Hank Williams III is the Master of His Domain
Hank Williams III, or Hank 3 as he's known is a bit of an anomaly. The iconic country legend's grandson and the son of a junior who's been part of America's consciousness whether they know it or not; Hank 3's never been a comfort-fit in them skins. No. On the contrary, he's not only forged ahead on the merits of his own talents, he's also done so without having to rely too heavily on the pedigree of his name.
Equally comfortable on a country drawl as he is fuckstarting some shit up with a metal/punk rock set. Hank 3 is a true performer. Now in his early forties, this enfant terrible of American rock and roll is not slowing down at all. He recognizes that he has fans who are drawn to him for a variety of reasons.
We've all been to many concerts where we have felt jibbed. Not at a Hank 3 gig. Oh no. As we had the pleasure of discussing, Hank goes on stage on time and rocks out for a minimum of four hours each night. That's way more freaking bang for your buck so make sure you shake his hand gently and stay on until the very end.
See also: Happy Birthday, Hank Williams III!
"Dick in Dixie"
New Times: Let's talk about this tour, you're looking at what, like three hours on stage every night?
Hank Williams III: It depends, if we have curfews or not. The majority of the last tour was about four hours with the longest one going for four hours and 52 minutes. It kinda just depends, some bars are open until two a.m. and some want us out by midnight. I factor in the meet and greet into all that with the fans so all in all, the fans always get two hours worth of a country show and then we go off into the hellbilly sounds, some of the doom, and in the end, it is four different bands for the folks who stick around and watch the whole show.
And you're on stage the whole time.
Four hours, I know I'm not getting any younger, but I've had a history of playing long shows but as far as the energy I'm putting out there and the different types of music, we'll just have to see how long I'll be able to keep doing it. I gotta do it while I can. I've got the rest of my life to only play an hour and a half and to do a different kind of show. Right now, my personal goal is to do these four hour shows with the four different genres and hit every market that we didn't get to hit last year.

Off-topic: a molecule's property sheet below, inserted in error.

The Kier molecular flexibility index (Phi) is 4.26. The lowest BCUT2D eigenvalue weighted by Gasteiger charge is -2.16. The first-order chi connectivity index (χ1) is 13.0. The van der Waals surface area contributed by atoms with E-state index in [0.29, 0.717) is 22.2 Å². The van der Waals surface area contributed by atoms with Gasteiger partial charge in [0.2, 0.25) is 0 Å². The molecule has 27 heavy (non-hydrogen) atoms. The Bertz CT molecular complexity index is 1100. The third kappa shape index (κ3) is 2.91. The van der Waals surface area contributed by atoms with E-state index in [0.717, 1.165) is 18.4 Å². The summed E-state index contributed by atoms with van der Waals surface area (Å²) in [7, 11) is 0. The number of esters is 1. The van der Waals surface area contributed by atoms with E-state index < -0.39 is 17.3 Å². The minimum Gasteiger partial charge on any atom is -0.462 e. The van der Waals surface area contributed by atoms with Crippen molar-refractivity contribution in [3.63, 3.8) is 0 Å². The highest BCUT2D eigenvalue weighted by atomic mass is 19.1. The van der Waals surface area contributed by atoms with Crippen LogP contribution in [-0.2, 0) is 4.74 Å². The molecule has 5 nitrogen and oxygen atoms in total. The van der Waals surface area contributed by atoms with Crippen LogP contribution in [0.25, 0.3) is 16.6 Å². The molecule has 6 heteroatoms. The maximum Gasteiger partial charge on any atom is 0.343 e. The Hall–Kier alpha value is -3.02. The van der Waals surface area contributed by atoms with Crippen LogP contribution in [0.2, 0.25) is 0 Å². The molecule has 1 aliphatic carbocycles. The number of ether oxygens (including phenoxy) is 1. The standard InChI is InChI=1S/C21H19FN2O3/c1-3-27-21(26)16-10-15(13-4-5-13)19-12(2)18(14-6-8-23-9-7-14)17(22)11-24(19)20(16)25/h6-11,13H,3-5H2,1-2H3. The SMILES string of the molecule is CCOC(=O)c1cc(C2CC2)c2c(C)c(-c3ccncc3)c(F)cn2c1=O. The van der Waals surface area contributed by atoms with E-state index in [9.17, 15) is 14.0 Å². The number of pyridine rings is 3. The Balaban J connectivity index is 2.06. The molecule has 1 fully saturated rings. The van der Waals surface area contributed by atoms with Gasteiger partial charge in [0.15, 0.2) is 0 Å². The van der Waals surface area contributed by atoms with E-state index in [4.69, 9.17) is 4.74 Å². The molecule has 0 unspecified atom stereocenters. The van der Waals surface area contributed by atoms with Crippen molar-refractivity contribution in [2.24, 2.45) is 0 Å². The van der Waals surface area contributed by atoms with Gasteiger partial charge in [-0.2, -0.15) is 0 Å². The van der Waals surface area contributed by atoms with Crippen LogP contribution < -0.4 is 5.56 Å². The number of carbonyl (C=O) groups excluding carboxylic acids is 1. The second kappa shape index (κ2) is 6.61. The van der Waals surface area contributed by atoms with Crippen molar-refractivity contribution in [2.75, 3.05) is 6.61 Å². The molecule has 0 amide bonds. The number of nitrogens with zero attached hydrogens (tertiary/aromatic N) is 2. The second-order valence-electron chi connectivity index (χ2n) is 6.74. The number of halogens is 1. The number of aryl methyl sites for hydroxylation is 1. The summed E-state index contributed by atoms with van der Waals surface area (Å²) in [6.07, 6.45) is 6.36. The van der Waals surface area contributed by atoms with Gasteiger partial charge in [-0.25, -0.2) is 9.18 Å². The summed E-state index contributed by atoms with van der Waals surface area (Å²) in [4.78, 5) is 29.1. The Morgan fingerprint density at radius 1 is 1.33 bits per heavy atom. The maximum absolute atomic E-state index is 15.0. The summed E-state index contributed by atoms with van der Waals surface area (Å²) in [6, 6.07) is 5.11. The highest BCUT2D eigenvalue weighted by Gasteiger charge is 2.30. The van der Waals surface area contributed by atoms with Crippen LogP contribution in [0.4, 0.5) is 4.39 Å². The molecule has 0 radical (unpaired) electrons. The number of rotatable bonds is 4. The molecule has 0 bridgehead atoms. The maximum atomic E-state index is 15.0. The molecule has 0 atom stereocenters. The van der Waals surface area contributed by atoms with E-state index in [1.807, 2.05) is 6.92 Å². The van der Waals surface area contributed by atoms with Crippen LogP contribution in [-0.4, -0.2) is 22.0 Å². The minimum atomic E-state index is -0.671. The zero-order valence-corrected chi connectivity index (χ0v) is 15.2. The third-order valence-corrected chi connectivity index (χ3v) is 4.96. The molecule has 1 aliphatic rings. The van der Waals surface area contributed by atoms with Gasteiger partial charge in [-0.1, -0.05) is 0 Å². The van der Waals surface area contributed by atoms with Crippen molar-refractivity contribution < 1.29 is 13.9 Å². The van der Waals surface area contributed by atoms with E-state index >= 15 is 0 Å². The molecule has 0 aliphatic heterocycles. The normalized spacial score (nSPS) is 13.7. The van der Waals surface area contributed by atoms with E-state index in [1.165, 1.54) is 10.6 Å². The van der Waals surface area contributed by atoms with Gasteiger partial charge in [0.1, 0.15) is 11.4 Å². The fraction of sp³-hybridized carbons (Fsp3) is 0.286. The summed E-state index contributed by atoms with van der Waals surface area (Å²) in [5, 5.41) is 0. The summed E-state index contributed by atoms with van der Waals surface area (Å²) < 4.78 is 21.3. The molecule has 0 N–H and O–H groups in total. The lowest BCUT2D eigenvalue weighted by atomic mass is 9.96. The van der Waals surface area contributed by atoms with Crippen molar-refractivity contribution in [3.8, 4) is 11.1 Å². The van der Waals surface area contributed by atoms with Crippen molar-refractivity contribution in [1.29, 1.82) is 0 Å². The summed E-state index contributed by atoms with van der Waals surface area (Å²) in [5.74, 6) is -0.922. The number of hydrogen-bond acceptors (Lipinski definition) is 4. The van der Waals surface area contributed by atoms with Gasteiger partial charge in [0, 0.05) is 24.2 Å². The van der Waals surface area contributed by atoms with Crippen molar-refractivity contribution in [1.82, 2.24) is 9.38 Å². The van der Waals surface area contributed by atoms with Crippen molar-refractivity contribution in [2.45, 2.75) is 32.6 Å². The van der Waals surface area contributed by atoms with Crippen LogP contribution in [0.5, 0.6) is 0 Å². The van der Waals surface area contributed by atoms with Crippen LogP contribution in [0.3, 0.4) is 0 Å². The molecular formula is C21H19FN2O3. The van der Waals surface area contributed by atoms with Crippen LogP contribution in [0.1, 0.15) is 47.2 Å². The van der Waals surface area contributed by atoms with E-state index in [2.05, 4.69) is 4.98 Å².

Any kind of training you do to keep yourself fluid?
Yeah, I mean there's a lot of stretching and mental preparation for it. You gotta get used to the heat, the fatigue... Some of these bars get hot, up there in the 100, 120 degrees for that long of time, and I'm walking around in a wool or dark mechanic's shirt getting my body used to the heat. Unfortunately, as I'm getting older, some of my injuries are showing up a little more. This I the first time that my right shoulders's acting up when it's usually my left shoulder that gives me trouble. My dominant arm, my main rhythm arm is beginning to show some signs of weakness so I just do what I have to do like acupuncture and massage and some of the tricks the sports guys use so I can keep it going.
I'm shaking a couple of thousand hands and I try using that kung fu shake, I've got pins in there and sometimes people shake like they're trying to rip your hand off but you know man, I just try and keep up with the energy and the injuries and still put on the best show that I can because no matter what, I'll go out there and put it on the line 150% every time. It's like getting into a boxing ring in a different kind of way.